Battle of the Atlantic: 1939-1943
The "Atlantic Lifeline" was the shipping route between the United States and England, the only means by which Britain could survive Hitler's increasing grip on Europe. Winston Churchill coined the term 'Battle of the Atlantic' and saw that struggle, the longest campaign of World War II, as the greatest peril facing England.
Coast Guardsman outfitted for the winter convoy battles with Depth Charge Projector Mark 6, Mod 1 (K-Gun) used to deploy 300 pound cylindrical Mk 6 depth charges in a wide pattern around the escort vessel.
Early Phase of Battle of the Atlantic
In September 1939, when Germany attacked Poland and World War II began, Admiral Karl Dönitz had 57 Unterseebooten (submarines). Early that month, the British liner Athenia became the first sinking by a sub in the war, followed in a few days by the Bosnia, the first cargo ship sunk. At the same time, the Allies restored the WW I practice of massing ships into more easily defended convoys.
In June 1940 Germany conquered both Norway and France, giving them bases on the Atlantic which increased the range of the U-boats and allowed Focke-Wulf FW200 'Kondor' long-range aircraft to provide reconnaissance and directly attack Allied shipping. The Royal Navy was helped in their fight against this menace by the arrival of 50 old American destroyers, but the situation steadily worsened as the fight against submarines took second priority to defense of the British Isles from invasion in the Battle of Britain. U-boats, supplemented by aircraft, surface ships, and mines sank 3 million tons of Allied shipping between June 1940 and the end of the year. U-boat crews dubbed the period July-October 1940 the "Glückliche Zeit (Happy Time)".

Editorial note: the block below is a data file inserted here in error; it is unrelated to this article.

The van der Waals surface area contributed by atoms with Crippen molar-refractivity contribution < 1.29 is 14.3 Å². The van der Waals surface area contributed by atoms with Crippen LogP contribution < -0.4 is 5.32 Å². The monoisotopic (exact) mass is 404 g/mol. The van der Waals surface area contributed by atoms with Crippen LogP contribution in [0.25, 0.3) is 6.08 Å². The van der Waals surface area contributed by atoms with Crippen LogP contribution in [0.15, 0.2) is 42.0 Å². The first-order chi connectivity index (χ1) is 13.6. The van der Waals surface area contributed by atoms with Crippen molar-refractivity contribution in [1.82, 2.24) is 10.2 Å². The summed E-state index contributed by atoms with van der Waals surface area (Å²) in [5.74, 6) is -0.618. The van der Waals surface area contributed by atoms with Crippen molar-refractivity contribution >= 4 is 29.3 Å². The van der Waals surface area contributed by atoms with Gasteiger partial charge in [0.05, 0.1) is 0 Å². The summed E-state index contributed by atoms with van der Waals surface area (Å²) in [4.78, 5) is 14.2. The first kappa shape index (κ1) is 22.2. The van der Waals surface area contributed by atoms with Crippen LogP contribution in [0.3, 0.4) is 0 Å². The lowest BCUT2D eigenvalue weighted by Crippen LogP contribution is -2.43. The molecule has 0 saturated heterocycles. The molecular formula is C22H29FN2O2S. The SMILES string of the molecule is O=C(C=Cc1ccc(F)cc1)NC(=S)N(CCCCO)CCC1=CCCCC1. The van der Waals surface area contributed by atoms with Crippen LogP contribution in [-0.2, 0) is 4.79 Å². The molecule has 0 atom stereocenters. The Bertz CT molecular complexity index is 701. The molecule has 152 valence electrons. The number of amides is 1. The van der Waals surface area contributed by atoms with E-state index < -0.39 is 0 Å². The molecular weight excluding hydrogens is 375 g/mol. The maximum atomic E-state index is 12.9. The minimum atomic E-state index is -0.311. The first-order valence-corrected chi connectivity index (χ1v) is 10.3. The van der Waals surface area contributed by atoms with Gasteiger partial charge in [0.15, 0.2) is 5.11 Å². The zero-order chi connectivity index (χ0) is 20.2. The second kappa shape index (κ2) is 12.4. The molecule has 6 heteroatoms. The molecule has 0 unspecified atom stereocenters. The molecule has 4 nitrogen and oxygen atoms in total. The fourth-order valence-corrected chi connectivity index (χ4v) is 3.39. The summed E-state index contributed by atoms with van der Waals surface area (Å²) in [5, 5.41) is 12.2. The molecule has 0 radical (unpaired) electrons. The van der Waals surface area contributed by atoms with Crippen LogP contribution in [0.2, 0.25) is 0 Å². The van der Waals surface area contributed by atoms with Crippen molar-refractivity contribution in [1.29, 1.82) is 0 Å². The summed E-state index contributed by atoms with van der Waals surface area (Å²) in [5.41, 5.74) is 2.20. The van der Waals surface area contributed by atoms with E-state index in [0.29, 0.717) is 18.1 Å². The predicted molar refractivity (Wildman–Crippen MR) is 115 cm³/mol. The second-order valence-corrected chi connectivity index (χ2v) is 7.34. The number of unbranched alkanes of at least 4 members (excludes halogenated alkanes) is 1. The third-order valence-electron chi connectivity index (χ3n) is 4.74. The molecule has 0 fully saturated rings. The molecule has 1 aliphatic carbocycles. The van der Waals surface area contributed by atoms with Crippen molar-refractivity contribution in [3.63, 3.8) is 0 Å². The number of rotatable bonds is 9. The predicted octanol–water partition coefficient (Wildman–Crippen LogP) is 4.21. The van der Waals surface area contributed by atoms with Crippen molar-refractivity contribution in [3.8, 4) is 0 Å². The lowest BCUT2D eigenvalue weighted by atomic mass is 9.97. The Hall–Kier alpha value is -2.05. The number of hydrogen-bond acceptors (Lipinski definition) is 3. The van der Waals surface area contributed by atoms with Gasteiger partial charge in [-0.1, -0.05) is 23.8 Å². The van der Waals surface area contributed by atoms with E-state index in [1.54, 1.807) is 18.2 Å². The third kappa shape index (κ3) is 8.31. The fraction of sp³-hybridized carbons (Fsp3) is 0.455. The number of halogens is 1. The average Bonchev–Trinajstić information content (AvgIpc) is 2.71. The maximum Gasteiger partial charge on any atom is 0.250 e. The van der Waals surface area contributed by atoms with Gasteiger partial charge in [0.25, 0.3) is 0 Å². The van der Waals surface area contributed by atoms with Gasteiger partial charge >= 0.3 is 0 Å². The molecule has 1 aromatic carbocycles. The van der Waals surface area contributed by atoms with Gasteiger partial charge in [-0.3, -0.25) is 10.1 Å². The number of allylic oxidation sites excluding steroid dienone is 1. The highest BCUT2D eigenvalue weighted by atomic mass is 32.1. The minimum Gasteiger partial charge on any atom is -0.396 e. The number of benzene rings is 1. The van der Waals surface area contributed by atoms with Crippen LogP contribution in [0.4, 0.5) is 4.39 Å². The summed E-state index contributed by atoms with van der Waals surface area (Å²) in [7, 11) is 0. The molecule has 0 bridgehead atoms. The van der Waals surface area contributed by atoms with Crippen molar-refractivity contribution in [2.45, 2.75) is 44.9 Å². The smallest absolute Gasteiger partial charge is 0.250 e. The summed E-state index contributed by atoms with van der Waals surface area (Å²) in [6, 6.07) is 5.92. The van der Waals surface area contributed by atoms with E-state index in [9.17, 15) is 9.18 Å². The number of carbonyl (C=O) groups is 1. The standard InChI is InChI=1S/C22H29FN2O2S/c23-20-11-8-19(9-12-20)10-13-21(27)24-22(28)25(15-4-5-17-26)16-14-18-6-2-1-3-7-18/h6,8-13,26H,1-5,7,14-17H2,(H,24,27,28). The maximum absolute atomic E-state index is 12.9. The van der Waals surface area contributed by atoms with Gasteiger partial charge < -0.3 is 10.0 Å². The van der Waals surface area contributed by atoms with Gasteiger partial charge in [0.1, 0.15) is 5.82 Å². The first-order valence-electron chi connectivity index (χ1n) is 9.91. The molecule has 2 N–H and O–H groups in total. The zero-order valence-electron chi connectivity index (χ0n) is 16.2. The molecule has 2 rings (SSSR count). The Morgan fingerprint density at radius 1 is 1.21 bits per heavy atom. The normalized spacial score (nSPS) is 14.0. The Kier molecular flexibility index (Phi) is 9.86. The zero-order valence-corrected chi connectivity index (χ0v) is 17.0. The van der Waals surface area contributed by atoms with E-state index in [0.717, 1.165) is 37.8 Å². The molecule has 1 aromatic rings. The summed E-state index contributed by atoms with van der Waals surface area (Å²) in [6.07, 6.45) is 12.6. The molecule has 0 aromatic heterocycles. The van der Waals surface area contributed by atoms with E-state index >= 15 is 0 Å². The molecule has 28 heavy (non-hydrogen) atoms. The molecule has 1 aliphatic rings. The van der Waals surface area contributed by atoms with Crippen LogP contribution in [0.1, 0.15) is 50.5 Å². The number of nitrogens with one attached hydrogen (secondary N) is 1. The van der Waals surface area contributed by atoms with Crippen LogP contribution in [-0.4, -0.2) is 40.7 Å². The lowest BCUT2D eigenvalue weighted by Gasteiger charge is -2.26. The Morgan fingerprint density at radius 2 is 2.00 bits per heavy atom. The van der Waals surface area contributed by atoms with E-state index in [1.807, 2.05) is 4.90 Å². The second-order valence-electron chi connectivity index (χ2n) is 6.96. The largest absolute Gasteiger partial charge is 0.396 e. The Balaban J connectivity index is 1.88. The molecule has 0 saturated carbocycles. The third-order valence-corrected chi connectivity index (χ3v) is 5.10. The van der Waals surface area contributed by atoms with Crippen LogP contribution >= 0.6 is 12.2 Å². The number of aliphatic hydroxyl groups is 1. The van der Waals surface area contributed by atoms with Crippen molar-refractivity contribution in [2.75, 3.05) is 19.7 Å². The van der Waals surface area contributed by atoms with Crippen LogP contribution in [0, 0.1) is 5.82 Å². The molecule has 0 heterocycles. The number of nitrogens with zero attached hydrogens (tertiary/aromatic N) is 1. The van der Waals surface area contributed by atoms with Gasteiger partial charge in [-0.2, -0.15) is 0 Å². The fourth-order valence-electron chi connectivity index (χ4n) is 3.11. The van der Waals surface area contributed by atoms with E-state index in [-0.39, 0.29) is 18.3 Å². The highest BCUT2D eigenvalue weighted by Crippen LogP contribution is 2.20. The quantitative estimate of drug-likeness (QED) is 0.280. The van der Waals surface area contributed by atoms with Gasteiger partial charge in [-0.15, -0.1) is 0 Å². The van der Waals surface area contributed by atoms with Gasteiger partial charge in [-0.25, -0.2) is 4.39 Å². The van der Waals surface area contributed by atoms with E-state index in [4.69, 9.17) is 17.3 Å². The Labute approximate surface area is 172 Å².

The U.S. Joins the Battle of the Atlantic
At the end of 1940, Admiral Dönitz introduced the 'wolfpack' tactic, grouping his submarines and attacking at night on the surface, greatly reducing the effectiveness of the British ASDIC sonar. The bleak situation prompted a greater response from the United States, sympathetic to England but not yet officially in the war. In May 1941 the U.S. Navy took over escort duties in the western Atlantic. In July, a contingent of Marines joined British Commonwealth troops occupying Iceland, strategically located for the air and naval control of the North Atlantic lifeline. The Royal Canadian Navy also increased its role by building many small escort warships ("Corvettes") and joining the convoys.
As the U.S. increased its role it inevitably became involved in the shooting war with Germany. On 31 October 1941 (Halloween) an American warship, the destroyer USS Reuben James (DD-245), was torpedoed and sunk by the submarine U-562 while escorting British ships, the first U.S. warship lost to hostile action in World War II. By the time of Pearl Harbor (7 December 1941) Germany and the U.S. were effectively at war in the Atlantic.
Peak of the Battle of the Atlantic: January 1942- May 1943